Tag Archives: DECC

UK Electricity 2050 Part 1: a demand model

Guest post by Energy Matters’ commentators Alex Terrel and Andy Dawson. Alex Terrell is a business consultant in the area of Vehicle Telematics. He has also consulted in Energy and Manufacturing, and has a degree in Engineering. Andy Dawson is an energy sector systems consultant and former nuclear engineer.

This lengthy post is in three parts and aims to provide greater sophistication to a UK 2050 electricity model than can be achieved using the DECC 2050 calculator. Part 1 (below) presents the demand model. Parts 2 and 3 (to follow) will look at how demand may be met by a high nuclear option and from a renewables option. Continue reading

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Blowout Week 133

This week’s Blowout features the demise of the DECC and its amalgamation into the Department of Business, Energy and Industrial Strategy. Does this signal a sea change in UK government energy policy, or is it business-as-usual under a new banner?

Following up are stories on the reactions of the greens to the disappearance of the DECC and on what Theresa May thinks about climate change. (It seems that she has never established a position; her few recorded utterances are heavy into energy security but say nothing about climate change per se.)
Continue reading

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The Energy Return of Solar PV – a response from Ferroni and Hopkirk

Last week’s post on The Energy return of Solar PV caused quite a stir. Yesterday I received a response to some of the comments from Ferroccio Ferroni and Robert Hopkirk answering some of the queries raised by readers. There response is given below the fold. But first I have a few comments to add.

Let’s kick off with the unshakeable enthusiasm for renewables of every flavour from the Scottish National Party. Member of the Scottish Parliament Callum McCaig:

I think Scotland is very much leading the way…. Continue reading

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Going green – the Ofgem vision

“…. when there isn’t enough supply to match demand, we generate more and build more cables to carry it. As we decarbonise, simply building more power stations and cables to meet demand when the wind isn’t blowing, or the sun isn’t shining, is neither sustainable nor efficient.” Continue reading

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The Gatwick Gusher

Rumours are circulating that a hundred billion barrels of oil has just been discovered at Gatwick airport. To place this in context, the UK North Sea has produced around 28 billion barrels of oil since production began in 1975. How could we Brits be so dumb as to miss 100 billion barrels just waiting to be pumped from under the home counties? Continue reading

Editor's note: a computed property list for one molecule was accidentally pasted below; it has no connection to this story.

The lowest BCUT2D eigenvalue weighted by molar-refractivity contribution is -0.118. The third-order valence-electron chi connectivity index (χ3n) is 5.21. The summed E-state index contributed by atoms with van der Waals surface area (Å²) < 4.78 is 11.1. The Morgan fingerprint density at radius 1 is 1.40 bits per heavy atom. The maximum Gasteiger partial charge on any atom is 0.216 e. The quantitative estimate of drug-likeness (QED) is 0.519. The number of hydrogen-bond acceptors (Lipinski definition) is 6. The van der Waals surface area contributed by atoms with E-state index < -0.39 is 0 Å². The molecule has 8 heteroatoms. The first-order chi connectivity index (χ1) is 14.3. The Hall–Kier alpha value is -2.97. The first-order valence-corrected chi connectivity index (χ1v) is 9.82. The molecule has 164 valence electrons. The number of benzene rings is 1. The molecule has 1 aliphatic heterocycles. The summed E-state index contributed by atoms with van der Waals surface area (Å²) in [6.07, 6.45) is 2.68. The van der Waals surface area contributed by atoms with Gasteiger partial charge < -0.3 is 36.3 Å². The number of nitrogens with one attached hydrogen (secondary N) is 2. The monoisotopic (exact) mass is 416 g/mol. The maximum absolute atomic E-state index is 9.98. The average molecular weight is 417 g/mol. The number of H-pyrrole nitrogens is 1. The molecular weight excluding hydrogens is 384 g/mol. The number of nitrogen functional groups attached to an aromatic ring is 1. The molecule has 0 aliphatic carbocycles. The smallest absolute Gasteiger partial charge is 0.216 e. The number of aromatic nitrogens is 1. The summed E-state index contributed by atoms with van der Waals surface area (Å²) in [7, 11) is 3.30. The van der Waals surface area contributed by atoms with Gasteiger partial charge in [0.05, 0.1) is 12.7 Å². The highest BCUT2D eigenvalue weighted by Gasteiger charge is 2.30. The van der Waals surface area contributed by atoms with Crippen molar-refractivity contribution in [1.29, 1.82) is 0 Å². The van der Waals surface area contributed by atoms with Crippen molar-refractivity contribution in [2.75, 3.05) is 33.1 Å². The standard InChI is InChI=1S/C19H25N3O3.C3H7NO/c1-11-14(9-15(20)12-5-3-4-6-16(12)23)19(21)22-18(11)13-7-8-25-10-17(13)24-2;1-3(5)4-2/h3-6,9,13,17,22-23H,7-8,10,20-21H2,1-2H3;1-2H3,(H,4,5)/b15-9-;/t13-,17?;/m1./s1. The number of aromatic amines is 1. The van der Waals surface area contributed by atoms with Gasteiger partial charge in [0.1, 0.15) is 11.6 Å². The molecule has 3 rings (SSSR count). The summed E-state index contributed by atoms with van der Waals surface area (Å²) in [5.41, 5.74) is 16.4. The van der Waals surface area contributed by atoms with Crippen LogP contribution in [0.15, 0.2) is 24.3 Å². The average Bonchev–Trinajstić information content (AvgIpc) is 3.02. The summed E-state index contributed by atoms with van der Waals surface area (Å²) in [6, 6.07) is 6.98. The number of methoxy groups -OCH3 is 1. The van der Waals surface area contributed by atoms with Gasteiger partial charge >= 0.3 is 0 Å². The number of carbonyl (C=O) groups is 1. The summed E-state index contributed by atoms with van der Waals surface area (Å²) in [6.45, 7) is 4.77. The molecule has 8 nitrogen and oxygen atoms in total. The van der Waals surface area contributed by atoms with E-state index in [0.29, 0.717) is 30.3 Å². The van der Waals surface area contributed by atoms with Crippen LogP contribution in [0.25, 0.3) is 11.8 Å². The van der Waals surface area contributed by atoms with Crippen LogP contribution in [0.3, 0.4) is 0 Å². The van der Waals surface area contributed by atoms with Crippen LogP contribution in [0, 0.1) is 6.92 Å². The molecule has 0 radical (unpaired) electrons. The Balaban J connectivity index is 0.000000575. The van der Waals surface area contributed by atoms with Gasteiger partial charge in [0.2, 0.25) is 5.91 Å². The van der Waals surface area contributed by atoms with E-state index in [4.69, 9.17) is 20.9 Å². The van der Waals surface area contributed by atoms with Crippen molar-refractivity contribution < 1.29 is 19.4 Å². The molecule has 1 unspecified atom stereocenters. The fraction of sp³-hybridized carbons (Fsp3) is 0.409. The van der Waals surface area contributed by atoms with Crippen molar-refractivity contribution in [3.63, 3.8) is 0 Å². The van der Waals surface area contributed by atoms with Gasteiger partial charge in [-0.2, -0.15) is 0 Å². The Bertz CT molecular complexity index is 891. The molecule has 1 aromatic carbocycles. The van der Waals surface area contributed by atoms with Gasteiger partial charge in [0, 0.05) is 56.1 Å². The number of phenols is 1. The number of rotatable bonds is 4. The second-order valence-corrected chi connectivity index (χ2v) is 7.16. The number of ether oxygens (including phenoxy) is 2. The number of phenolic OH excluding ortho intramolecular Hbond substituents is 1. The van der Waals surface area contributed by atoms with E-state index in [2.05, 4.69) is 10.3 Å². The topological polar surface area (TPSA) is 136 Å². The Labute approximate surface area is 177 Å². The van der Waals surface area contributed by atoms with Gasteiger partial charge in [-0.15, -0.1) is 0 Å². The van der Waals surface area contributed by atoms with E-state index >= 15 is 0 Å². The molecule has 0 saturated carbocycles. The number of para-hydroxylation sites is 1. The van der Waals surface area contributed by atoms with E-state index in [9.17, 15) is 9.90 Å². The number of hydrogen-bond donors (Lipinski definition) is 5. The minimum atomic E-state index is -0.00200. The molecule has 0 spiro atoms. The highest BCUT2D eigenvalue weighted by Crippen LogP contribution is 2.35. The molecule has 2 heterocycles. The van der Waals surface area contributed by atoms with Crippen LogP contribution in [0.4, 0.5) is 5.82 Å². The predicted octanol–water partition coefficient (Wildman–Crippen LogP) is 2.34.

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Blowout week 93

The spotlight in this week’s Bumper Blowout falls on coal. Vattenfall wants to sell its German lignite plants and lignite mines and Greenpeace wants to buy them – no prizes for guessing why. Continue reading

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A Note on UK Renewable Load Factors

This note compares Solar PV and wind load factors for the UK reported by DECC with those calculated from the Renewable Energy Foundation data base. In summary:
Solar PV UK (REF): 11.8%; Solar PV UK (DECC): 10.8%; Solar VP Scotland (REF): 9.0%; Solar PV England (REF): 11.9%
Onshore wind (REF): 26.3%; Onshore wind (DECC): 27.3%; Offshore wind (REF): 30.5%; Offshore wind (DECC): 37.3% Continue reading

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UK Electricity Supply, September 2015

According to DECC, the UK had 10.9 GW of installed wind at end May 2015. At 08:35 on 26th September this massive wind park managed to produce 0.134 GW. That works out at 1.2% load. The maximum for the month was 5.3 GW, 48.6% load, at 06:05 on 12th September. The average wind load for the month was 16%. Continue reading

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The DECC Pathways Calculator – A False Prophet

In a comment on the recent power-to-methane post I made the following observation:

“It would be an interesting exercise to take a high-renewables-penetration DECC scenario that meets UK emissions targets, convert it to hourly generation by factoring actual Gridwatch generation and compare it to demand for, say, 2013 or 2014. I’d be willing to bet the UK would be freezing in the dark for much of the time during the winter.”

Well, the interesting exercise is now complete and this post documents the results. Continue reading

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Blowout Week 71

This week we give OPEC a rest and focus – inevitably – on the UK election and its potential impacts on UK energy policy: